Classic Rock Review

The home of old record and bootleg reviews…

David Crosby If I Could Only Remember My Name (1971)


Obligatory background goes something like this: David Crosby, member of The Byrds, CSN, CSNY, and a notorious drug-crazed hippie sets out on an apparent quest to remember his four-syllabled name. His first solo album (mentioned above) charts modestly at #12 in the U.S. but yields no hit singles. The album gets forgotten (I believe there is a theme here) in the seemingly endless parade of solo output by the likes of Stills, Nash, and most importantly, Young.

Obligatory afterward: Mr. Crosby fails to release another LP that even makes the top 100 on the charts, gets arrested multiple times for crack and weapons possession, and somehow finds the time to artificially inseminate Melissa Etheridge and her less famous partner, Julie….something.

Now that we know the completely useless facts, let’s get to the music. Recorded in the 1971, at a time when late 60′s euphoria had given way to bitter pessimism, the album stands as sort of an anomaly in time. Rooted in the hazy California vibe of years passed, it seems the album is either a product of resilient hope or utter drug-fueled delusion. Nonetheless, with song titles such as “Music is Love” and “Tamalpais High (At About 3)” you know your in for a massive dose of hippie hokum. The surprising thing is that his level of belief in his ways actually keeps If I Could Only Remember My Name afloat and never dissolves into pitiful self-parody.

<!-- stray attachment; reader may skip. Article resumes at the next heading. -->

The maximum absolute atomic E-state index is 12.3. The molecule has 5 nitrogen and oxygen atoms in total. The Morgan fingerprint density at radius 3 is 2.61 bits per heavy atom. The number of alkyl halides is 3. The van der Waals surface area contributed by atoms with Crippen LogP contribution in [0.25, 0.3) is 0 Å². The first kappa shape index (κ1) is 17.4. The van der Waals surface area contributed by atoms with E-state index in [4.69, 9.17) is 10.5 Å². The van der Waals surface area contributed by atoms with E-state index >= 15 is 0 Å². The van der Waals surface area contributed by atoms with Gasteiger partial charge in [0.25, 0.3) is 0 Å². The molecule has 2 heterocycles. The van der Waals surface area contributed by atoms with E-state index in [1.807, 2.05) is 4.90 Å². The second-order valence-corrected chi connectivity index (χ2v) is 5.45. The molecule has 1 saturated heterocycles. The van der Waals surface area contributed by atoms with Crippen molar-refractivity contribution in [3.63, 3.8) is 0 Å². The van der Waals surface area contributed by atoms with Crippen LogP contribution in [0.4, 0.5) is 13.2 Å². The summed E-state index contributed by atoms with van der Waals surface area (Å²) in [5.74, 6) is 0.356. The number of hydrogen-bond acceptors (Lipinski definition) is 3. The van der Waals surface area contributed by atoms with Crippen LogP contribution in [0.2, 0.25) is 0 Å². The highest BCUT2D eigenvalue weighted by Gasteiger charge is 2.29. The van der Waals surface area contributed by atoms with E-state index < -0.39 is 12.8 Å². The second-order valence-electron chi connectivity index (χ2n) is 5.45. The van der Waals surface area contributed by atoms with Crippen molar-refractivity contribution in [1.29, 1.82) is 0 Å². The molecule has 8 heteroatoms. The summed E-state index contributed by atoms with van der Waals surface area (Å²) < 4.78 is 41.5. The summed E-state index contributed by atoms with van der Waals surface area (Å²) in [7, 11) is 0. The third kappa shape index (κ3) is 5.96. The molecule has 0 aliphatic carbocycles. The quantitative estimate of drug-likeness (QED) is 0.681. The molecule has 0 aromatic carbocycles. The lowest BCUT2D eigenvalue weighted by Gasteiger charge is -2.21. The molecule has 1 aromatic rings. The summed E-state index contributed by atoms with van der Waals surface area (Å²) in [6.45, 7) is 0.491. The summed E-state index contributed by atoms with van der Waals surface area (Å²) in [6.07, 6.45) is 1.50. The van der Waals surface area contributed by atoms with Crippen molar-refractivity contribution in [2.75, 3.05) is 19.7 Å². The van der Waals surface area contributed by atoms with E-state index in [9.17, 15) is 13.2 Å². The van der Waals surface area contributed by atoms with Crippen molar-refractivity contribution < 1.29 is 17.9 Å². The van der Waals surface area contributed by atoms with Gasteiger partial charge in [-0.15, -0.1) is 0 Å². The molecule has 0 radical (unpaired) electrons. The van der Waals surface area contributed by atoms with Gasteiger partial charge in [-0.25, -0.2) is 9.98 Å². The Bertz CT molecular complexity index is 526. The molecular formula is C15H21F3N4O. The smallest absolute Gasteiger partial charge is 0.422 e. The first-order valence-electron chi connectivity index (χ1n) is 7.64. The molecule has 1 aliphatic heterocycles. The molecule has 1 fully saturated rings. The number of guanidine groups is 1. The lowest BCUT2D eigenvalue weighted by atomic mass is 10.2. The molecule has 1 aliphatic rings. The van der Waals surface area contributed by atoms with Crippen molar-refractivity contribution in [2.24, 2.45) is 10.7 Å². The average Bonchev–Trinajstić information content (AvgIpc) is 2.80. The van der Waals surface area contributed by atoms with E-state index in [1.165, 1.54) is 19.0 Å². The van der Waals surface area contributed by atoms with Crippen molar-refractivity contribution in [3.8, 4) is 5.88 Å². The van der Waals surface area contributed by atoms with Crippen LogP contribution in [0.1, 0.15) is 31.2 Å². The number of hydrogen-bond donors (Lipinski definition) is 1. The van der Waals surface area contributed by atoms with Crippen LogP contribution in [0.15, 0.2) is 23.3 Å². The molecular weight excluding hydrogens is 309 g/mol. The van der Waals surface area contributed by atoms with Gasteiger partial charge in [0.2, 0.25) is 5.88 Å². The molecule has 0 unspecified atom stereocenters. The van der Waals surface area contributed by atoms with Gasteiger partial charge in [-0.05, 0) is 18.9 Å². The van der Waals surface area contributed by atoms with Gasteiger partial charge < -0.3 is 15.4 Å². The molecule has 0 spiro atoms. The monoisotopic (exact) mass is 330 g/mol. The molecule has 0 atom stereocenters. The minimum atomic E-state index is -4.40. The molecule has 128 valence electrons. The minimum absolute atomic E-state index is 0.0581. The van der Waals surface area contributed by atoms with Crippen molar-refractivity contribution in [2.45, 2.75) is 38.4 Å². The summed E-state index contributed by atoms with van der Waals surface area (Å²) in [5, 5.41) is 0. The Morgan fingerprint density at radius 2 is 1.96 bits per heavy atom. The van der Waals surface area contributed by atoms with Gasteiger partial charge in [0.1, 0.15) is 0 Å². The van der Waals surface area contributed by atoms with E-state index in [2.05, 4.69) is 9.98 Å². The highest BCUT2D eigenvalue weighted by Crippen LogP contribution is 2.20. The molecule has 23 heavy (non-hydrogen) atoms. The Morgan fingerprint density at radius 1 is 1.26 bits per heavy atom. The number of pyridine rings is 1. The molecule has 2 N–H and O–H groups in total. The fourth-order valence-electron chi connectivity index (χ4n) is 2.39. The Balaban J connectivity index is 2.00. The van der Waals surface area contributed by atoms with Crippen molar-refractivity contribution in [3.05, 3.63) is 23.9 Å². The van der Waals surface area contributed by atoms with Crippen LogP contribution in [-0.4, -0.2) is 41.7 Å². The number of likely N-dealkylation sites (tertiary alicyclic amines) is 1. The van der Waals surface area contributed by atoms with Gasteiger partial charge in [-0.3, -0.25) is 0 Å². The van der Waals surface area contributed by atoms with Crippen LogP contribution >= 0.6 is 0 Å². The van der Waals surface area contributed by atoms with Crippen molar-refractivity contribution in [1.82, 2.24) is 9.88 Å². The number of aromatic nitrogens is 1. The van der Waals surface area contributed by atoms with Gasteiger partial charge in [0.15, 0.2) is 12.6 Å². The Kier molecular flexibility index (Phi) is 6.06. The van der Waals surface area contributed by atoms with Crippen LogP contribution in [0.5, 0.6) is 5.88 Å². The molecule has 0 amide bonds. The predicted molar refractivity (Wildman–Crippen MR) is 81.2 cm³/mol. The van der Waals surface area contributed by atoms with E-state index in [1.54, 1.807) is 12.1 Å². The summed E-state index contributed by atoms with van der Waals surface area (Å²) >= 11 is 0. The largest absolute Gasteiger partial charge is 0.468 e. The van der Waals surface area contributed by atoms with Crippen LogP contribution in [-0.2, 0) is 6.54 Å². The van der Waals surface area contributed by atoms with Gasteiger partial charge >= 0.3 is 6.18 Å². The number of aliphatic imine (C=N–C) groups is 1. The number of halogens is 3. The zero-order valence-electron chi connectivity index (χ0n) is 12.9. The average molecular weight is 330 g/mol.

Opening track “Music is Love” sets the album’s tone as a campfire dream floating in and out of your consciousness. Voices start, drop out, join back in, and eventually create their own cadence as the circular acoustic guitar and congas keep time. In keeping with this mellowed out vibe are songs that are evidently too stoned or lazy to have their own lyrics. “Tamalpais High (At About 3)” and (shocker!) “Song With No Words (Tree With No Leaves)” marry intricate guitar work with CSNY’s patented wordless vocalizing stylistics.

What should just be another pile of pointless hippie nonsense turns out the opposite; the results are stunningly beautiful. The gorgeous “Laughing”, subtlety accented by Jerry Garcia’s pedal steel and Joni Mitchell’s heavenly coo, is such an eyes-roll-back-into-your-head reverie that you may lose all motor control while listening. Just a warning.

The only true “rocker” (and I use that term very loosely) is “Cowboy Movie”, which is basically an 8 minute extension of Crosby’s “Almost Cut My Hair” from the previous year. Stinging electric guitar, gruff vocals describing a tale out west, and and overall dusty feel lace this lumbering, lethargically paced slab of song. Sounds awful on paper, right? Except it’s actually pretty great, without a note wasted in it’s excessive length. The album closes out with a duo of short, vocally-highlighted mood pieces.

Hell, the whole album is a mood piece. Traditionally arranged “Orleans” with its complex acoustic picking, and the ghostly harmonizing of ‘I’d Swear There Was Somebody Here” conclude the proceedings pretty much on the same note that they started; a druggy, yet peaceful fog.

It’s easy to understand how this LP got swallowed up in the early 70′s tidal wave of dissent for 60′s nostalgia, but it’s difficult to comprehend why it never got the homecoming and deluxe packaging it so rightly deserves now. If I Could Only Remember My Name is a blissfully sun-baked work of a collective of musicians set in their brilliant ways. Not for those of the attention-deficit variety, this warm, enveloping piece of art deserves to be heard on a turntable.

Don’t you hate it when all the music assholes say things like that? Yeah, I know. But with this forgotten gem, comparing vinyl with any other medium is like comparing Schwag with Northern Lights. Amiright, Dave?

April 4, 2013 - Posted by | David Crosby If I Could Only Remember My Name |

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